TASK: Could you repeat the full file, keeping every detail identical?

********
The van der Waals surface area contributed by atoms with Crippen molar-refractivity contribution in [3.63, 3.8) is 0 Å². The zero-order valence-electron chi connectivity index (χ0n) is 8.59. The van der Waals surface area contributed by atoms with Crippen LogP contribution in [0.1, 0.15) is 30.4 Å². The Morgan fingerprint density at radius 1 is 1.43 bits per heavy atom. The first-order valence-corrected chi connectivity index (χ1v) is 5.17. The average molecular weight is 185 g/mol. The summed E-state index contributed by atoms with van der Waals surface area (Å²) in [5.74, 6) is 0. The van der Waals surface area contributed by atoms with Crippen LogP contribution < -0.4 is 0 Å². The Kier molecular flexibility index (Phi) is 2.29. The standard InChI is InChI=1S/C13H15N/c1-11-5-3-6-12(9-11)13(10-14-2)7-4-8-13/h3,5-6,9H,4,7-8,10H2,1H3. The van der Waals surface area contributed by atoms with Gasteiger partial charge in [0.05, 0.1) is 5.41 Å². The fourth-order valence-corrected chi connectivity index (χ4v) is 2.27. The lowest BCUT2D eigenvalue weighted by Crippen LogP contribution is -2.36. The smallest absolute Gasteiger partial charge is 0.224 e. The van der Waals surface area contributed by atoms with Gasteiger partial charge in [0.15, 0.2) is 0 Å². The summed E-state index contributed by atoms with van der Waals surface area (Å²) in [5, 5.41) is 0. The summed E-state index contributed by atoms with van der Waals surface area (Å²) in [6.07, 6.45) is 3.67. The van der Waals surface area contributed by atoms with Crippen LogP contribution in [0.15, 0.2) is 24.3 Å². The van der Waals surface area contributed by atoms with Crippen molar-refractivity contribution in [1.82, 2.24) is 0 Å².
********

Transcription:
The van der Waals surface area contributed by atoms with Crippen molar-refractivity contribution in [3.63, 3.8) is 0 Å². The zero-order valence-electron chi connectivity index (χ0n) is 8.59. The van der Waals surface area contributed by atoms with Crippen LogP contribution in [0.1, 0.15) is 30.4 Å². The Morgan fingerprint density at radius 1 is 1.43 bits per heavy atom. The first-order valence-corrected chi connectivity index (χ1v) is 5.17. The average molecular weight is 185 g/mol. The summed E-state index contributed by atoms with van der Waals surface area (Å²) in [5.74, 6) is 0. The van der Waals surface area contributed by atoms with Crippen LogP contribution < -0.4 is 0 Å². The Kier molecular flexibility index (Phi) is 2.29. The standard InChI is InChI=1S/C13H15N/c1-11-5-3-6-12(9-11)13(10-14-2)7-4-8-13/h3,5-6,9H,4,7-8,10H2,1H3. The van der Waals surface area contributed by atoms with Gasteiger partial charge in [0.05, 0.1) is 5.41 Å². The fourth-order valence-corrected chi connectivity index (χ4v) is 2.27. The lowest BCUT2D eigenvalue weighted by Crippen LogP contribution is -2.36. The smallest absolute Gasteiger partial charge is 0.224 e. The van der Waals surface area contributed by atoms with Gasteiger partial charge in [0.15, 0.2) is 0 Å². The summed E-state index contributed by atoms with van der Waals surface area (Å²) in [5, 5.41) is 0. The summed E-state index contributed by atoms with van der Waals surface area (Å²) in [6.07, 6.45) is 3.67. The van der Waals surface area contributed by atoms with Crippen LogP contribution in [0.15, 0.2) is 24.3 Å². The van der Waals surface area contributed by atoms with Crippen molar-refractivity contribution in [1.82, 2.24) is 0 Å².